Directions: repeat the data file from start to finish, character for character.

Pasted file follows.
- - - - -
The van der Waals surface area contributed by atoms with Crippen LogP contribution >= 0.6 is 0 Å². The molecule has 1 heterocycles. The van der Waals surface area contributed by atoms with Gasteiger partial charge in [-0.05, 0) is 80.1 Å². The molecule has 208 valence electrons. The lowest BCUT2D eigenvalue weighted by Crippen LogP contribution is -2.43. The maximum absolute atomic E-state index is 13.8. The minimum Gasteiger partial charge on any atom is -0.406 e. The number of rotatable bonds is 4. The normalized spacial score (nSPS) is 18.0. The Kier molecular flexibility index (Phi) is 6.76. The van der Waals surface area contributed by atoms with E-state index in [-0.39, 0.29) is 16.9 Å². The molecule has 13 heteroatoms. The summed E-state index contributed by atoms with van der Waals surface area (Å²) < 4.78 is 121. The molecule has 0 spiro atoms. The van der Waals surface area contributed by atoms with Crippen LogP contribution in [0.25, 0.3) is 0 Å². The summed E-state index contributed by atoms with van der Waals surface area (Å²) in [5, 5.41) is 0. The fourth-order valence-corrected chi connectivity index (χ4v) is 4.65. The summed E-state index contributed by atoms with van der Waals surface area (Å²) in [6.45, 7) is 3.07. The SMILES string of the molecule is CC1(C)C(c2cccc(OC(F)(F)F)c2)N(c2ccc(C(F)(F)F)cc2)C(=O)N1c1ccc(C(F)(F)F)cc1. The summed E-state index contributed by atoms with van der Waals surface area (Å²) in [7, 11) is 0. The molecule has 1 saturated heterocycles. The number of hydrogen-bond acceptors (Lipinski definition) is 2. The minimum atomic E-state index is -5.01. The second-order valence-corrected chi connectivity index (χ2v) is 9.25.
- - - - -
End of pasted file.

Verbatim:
The van der Waals surface area contributed by atoms with Crippen LogP contribution >= 0.6 is 0 Å². The molecule has 1 heterocycles. The van der Waals surface area contributed by atoms with Gasteiger partial charge in [-0.05, 0) is 80.1 Å². The molecule has 208 valence electrons. The lowest BCUT2D eigenvalue weighted by Crippen LogP contribution is -2.43. The maximum absolute atomic E-state index is 13.8. The minimum Gasteiger partial charge on any atom is -0.406 e. The number of rotatable bonds is 4. The normalized spacial score (nSPS) is 18.0. The Kier molecular flexibility index (Phi) is 6.76. The van der Waals surface area contributed by atoms with E-state index in [-0.39, 0.29) is 16.9 Å². The molecule has 13 heteroatoms. The summed E-state index contributed by atoms with van der Waals surface area (Å²) < 4.78 is 121. The molecule has 0 spiro atoms. The van der Waals surface area contributed by atoms with Crippen LogP contribution in [0.25, 0.3) is 0 Å². The summed E-state index contributed by atoms with van der Waals surface area (Å²) in [5, 5.41) is 0. The fourth-order valence-corrected chi connectivity index (χ4v) is 4.65. The summed E-state index contributed by atoms with van der Waals surface area (Å²) in [6.45, 7) is 3.07. The SMILES string of the molecule is CC1(C)C(c2cccc(OC(F)(F)F)c2)N(c2ccc(C(F)(F)F)cc2)C(=O)N1c1ccc(C(F)(F)F)cc1. The summed E-state index contributed by atoms with van der Waals surface area (Å²) in [7, 11) is 0. The molecule has 1 saturated heterocycles. The number of hydrogen-bond acceptors (Lipinski definition) is 2. The minimum atomic E-state index is -5.01. The second-order valence-corrected chi connectivity index (χ2v) is 9.25.